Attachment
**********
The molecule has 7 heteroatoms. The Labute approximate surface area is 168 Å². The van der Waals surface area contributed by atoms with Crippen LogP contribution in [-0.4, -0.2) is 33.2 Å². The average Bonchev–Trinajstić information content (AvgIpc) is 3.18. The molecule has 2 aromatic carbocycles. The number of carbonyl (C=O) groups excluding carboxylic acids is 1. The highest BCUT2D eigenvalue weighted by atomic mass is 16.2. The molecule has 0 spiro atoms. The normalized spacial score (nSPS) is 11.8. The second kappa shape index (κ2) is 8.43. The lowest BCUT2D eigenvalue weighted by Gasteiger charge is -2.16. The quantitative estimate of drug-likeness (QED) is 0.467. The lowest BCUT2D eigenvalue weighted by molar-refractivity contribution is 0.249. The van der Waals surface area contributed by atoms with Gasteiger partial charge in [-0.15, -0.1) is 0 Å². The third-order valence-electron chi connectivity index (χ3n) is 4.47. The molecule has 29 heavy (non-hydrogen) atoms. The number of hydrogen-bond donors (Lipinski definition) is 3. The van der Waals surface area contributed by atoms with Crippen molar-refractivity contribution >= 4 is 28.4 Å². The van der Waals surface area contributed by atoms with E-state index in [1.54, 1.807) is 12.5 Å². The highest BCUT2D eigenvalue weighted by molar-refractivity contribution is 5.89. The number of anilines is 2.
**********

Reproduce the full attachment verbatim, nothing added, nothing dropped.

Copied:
The molecule has 7 heteroatoms. The Labute approximate surface area is 168 Å². The van der Waals surface area contributed by atoms with Crippen LogP contribution in [-0.4, -0.2) is 33.2 Å². The average Bonchev–Trinajstić information content (AvgIpc) is 3.18. The molecule has 2 aromatic carbocycles. The number of carbonyl (C=O) groups excluding carboxylic acids is 1. The highest BCUT2D eigenvalue weighted by atomic mass is 16.2. The molecule has 0 spiro atoms. The normalized spacial score (nSPS) is 11.8. The second kappa shape index (κ2) is 8.43. The lowest BCUT2D eigenvalue weighted by Gasteiger charge is -2.16. The quantitative estimate of drug-likeness (QED) is 0.467. The lowest BCUT2D eigenvalue weighted by molar-refractivity contribution is 0.249. The van der Waals surface area contributed by atoms with Gasteiger partial charge in [-0.15, -0.1) is 0 Å². The third-order valence-electron chi connectivity index (χ3n) is 4.47. The molecule has 29 heavy (non-hydrogen) atoms. The number of hydrogen-bond donors (Lipinski definition) is 3. The van der Waals surface area contributed by atoms with Crippen molar-refractivity contribution >= 4 is 28.4 Å². The van der Waals surface area contributed by atoms with E-state index in [1.54, 1.807) is 12.5 Å². The highest BCUT2D eigenvalue weighted by molar-refractivity contribution is 5.89. The number of anilines is 2.